Isn’t it amazing how one thing in life prepares us for another? In one of my early books, Helping Women in Crisis, I wrote a chapter on suicide. I didn’t know much about the topic, except that a fellow I knew in college had shocked us all by killing himself over summer break. Then one day my across-the-street neighbor came to walk around the neighborhood with me. We talked about the weather and the newspaper that never came on time and the avocado trees heavy with fruit. Then she casually asked me if I would meet her little girls at the bus stop and keep them with me until their dad got home. I said, “Sure. What’s up?” She nonchalantly said, “Well, I’m going to kill myself and I don’t want my children to find me.”
I had no idea how to react. I called a counselor friend of mine and asked for help, then I called my neighbor’s husband at work. And then I did what any author worth her salt would do: I wrote an op ed piece about trying to understand suicide.
Based on that book chapter, I was invited to the annual student fair at the local Catholic High School. It featured carnival-type games, a food court, and a slate of one-hour presentations from which the students could choose: fun date ideas, unique science projects, how to make friends with your parents, a dunk-the-principal tank, and so forth. Then there was the topic requested of me: Teen Suicide. I couldn’t imagine any student choosing that!
I decided to divide whatever kids did come into a couple of groups of two or three, then have each group draw a challenging situation from the bowl. The groups would have 5 minutes to prepare, then they would act out the situation adding a suggested way to deal with it. My concern was having enough kids to make it work.
I needn’t have worried. So many kids crowded into the room that all the seats were quickly filled. Others sat on the floor, pressed up against the walls. When there was no more wall space, they stood. When there was no more standing room, kids gathered outside the windows and struggled to look in. I opened the windows so they could at least hear.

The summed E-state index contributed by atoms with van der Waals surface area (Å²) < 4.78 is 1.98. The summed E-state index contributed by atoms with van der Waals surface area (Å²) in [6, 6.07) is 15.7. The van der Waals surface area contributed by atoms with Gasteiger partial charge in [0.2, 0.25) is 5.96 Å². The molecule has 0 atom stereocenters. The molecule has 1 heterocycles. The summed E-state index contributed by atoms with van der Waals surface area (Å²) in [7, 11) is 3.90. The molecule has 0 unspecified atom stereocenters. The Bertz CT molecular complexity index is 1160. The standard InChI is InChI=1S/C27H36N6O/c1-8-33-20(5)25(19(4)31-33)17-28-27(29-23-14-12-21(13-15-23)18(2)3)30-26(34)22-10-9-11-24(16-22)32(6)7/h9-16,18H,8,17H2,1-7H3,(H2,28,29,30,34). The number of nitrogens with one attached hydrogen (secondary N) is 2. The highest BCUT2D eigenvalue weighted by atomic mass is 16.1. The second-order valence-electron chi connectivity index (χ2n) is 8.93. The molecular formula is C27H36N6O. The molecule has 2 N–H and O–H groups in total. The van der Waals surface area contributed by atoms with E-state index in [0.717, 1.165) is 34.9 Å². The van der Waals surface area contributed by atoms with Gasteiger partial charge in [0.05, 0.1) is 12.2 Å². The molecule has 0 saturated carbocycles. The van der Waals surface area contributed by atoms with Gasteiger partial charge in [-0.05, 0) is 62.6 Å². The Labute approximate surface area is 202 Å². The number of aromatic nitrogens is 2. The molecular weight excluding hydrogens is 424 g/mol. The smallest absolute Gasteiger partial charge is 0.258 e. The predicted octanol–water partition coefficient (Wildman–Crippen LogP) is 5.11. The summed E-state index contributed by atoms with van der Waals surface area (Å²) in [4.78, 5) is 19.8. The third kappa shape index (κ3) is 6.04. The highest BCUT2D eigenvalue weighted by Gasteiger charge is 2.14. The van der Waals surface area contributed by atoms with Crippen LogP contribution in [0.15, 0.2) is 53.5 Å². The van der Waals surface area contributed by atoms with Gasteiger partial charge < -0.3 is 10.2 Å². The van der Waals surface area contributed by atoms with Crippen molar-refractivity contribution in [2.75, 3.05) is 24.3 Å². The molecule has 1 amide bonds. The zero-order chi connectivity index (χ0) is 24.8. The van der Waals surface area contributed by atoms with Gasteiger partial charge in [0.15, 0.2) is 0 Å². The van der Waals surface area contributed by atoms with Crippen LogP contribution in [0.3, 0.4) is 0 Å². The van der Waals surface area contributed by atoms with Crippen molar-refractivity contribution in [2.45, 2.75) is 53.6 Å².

One by one. the groups did their skits, and we discussed ideas and ways to help. The last skit was about a bullied boy. The plump, awkward fellow who played the victim endured several minutes before he crumpled into a sobbing heap. “This isn’t pretend,” he said. “This is my life!” The kids rushed to his side and told him how much he added to the school. Some apologized for having laughed at him. One girl tearfully said she was sorry for being rude when he asked her to go to the dance with him. She said, “Ask me again. Please?”
What I learned that day was that there is a huge amount we don’t know and understand about each other. It’s hard to share the unattractiveness in our hearts. It’s hard to talk about things that hurt when we are certain others won’t understand. Nor even care.
One girl told the tear-streaked boy, “We didn’t care because we didn’t understand.” Her friend corrected, “We didn’t understand because we didn’t know.” A boy in the back of the room said, “Maybe we didn’t know because we didn’t want to.”
I hadn’t understood my neighbor’s pain. I would have said I didn’t understand because I didn’t know. Could it be that I didn’t know because I didn’t want to?
“People who die by suicide don’t want to die. They want to end their pain. But suicide doesn’t end the pain. It just gives it to another.”